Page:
"Islam in Europe", at blogspot, September 18, 2008
Read the full review and interview at the title linked above (a blog reprinting in English from a Danish article). A portion follows:
The website "Islamic Moon", linked above, is Danish language: after loading, find the design circle to the right labeled "Designs" and from that page, click the Nueste word link in the Kontrol circle, to see more designs worn with or without headscarf.
New Danish designs for Muslim women combine the traditional headscarf with modern Western designs - but also send a signal to Danish politicians as well as Muslim fundamentalists that women should be free to wear a headscarf as they want.
How in the world can somebody combine ancient and traditional head covering with the latest new fashions from the western world's catwalks? That was the question which inspired 28-year old designer and color consultant Samar Safar to develop a design concept for Muslim women who wish to wear a headscarf, but at the same time, want to look hip and modern in their clothing.
Today she runs "Islamic Moon" - an internet based design company, which as the first of its type in Denmark offers designs which can be worn either with or without a Muslim headscarf - hijab.
Also read these short testimonies for wearing a head scarf:
Appreciating the barrier…..
September 18, 2008 by Saha, in "Yemen Journey…..and beyond" at wordpress.
My faith gives me inner peace
Sep 24 2008 by Emma Pinch, Liverpool Daily Post
And finally, an editorial commentary from Turkey:
The liberal's dilemma with the headscarf
September 22, 2008, by ÇINAR KİPER, in the Turkish Daily News.com
If you ever feel a need to bait the Dutch, try calling them intolerant. The Netherlands is a society that prides itself on its liberal and tolerant values so much so that even its most xenophobic public figure in recent memory, the late Pim Fortuyn, argued against Muslims on the grounds that they threatened the liberal Dutch mindset.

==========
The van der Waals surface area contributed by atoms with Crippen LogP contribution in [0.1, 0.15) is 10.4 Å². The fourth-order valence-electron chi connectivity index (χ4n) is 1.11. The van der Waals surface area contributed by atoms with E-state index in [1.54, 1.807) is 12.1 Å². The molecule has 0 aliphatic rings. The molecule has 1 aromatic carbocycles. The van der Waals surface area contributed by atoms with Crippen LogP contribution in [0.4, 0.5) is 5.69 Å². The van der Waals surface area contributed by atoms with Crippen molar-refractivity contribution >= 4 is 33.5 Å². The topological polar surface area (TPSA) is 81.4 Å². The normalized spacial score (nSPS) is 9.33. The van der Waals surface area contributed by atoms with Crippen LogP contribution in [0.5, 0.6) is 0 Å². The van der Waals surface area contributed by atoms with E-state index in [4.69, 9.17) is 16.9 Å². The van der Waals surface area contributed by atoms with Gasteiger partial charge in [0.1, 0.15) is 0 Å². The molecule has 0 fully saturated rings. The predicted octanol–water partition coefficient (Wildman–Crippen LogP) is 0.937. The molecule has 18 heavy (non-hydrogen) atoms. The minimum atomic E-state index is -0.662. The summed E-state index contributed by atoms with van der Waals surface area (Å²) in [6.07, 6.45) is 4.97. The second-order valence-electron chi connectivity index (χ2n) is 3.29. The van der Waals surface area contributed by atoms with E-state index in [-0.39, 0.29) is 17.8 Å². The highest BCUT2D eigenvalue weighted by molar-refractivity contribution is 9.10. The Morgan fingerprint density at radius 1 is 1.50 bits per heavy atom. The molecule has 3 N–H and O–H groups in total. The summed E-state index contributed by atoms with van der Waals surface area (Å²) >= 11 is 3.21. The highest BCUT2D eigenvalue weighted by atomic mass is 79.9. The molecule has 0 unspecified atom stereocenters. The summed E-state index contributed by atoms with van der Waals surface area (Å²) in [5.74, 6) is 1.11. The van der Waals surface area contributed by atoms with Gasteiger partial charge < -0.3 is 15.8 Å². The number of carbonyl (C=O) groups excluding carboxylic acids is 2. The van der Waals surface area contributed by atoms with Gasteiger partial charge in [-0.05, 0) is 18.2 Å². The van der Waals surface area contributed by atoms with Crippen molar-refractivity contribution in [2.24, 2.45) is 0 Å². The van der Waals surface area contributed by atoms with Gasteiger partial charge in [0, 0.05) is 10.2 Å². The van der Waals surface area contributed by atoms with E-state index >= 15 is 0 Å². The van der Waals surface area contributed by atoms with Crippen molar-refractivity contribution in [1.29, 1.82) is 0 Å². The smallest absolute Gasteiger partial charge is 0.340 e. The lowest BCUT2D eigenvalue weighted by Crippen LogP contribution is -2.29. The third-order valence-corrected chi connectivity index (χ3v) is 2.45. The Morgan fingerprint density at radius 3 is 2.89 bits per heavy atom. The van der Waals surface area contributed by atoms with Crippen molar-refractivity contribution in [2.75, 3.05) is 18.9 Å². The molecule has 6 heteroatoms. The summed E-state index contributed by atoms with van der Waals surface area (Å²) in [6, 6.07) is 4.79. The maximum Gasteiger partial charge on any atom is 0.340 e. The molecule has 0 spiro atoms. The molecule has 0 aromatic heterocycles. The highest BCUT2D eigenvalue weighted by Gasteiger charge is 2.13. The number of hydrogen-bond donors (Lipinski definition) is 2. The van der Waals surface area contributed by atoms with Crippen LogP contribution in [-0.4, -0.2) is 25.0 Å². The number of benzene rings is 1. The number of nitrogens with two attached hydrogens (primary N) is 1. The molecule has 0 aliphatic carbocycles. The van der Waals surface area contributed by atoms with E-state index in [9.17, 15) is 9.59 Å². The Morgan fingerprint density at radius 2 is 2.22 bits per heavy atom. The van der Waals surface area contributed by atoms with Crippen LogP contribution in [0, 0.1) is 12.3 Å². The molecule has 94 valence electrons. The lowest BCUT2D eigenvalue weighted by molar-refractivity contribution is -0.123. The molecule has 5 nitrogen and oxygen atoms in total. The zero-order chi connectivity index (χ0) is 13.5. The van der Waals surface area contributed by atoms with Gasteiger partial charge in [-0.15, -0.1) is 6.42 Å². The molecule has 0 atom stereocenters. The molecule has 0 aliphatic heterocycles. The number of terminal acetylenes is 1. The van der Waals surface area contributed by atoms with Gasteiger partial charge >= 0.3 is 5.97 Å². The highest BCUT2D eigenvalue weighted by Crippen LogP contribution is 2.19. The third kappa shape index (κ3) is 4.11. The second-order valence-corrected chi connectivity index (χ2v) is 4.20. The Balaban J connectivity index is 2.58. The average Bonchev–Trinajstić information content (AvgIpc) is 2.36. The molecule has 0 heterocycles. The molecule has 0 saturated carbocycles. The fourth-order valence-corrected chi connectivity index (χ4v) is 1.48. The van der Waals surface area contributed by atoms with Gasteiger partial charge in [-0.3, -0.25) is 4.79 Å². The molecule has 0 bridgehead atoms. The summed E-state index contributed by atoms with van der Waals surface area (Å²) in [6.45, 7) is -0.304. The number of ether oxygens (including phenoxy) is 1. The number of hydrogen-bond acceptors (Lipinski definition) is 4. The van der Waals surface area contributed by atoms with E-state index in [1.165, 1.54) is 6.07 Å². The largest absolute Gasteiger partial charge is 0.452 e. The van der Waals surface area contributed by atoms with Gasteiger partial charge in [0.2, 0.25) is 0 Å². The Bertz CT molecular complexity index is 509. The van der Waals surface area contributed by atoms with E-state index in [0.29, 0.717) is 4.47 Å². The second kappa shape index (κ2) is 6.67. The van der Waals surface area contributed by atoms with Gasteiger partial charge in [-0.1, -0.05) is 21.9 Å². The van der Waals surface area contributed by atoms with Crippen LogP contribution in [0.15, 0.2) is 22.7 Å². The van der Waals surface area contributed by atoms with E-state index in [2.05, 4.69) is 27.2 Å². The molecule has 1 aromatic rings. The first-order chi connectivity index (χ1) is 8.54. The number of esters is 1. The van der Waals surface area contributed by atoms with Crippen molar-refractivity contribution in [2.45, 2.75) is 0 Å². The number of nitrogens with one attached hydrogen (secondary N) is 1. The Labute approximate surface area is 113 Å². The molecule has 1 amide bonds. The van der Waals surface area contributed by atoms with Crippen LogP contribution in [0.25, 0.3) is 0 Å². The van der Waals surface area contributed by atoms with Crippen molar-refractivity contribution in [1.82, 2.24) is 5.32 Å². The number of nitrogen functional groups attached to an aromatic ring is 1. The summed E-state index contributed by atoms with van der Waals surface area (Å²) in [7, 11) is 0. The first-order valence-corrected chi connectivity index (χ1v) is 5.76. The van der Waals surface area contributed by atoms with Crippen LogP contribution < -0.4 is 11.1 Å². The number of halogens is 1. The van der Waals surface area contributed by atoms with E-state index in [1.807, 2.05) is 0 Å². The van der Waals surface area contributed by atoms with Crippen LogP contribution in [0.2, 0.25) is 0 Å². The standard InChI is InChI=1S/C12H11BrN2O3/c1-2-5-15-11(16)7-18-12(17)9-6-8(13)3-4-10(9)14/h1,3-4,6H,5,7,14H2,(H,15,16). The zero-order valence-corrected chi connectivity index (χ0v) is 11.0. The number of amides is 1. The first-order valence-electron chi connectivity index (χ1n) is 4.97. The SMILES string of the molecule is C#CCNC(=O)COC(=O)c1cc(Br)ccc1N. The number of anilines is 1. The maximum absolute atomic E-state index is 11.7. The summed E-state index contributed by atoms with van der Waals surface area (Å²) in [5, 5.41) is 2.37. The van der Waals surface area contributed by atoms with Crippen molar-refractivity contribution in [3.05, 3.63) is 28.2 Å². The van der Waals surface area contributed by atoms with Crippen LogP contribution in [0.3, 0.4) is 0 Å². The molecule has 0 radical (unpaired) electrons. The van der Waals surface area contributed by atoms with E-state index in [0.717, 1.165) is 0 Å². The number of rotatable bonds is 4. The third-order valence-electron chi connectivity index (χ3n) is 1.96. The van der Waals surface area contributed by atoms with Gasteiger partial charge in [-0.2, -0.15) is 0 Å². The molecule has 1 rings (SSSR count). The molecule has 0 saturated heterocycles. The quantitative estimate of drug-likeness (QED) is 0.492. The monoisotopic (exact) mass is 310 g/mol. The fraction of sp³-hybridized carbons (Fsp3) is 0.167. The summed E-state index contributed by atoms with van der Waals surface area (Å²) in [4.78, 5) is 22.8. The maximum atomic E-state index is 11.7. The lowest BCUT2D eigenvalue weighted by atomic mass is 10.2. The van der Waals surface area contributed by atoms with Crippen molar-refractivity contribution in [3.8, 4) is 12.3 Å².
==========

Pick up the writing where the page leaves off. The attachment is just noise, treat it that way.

Yet this bastion of open-mindedness recently banned the burqa. More specifically, the Education Minister Ronald Plasterk issued a directive that officially banned burqas from all primary schools, an expansion of Holland's earlier ban on burqas in government agencies and public transportation.
To be fair, the Dutch weren't the first people this summer who's actions either promoted equality or infuriated God, depending on your values. This summer was a bad season for the headscarf all around, with Denmark earning the ire of both Muslims and Danes thanks to a controversial Miss Headscarf pageant and the French State Council's denying a burqa-clad woman citizenship on grounds of "improper assimilation." The latter decision was publicly lauded by a pious female Muslim French Minister who went on to call burqas a "prison" and a "straitjacket." Even across the pond, the Democratic party nominee Obama drew criticism when his campaign refused to seat two headscarf-wearing women in the front where they would be visible to television cameras.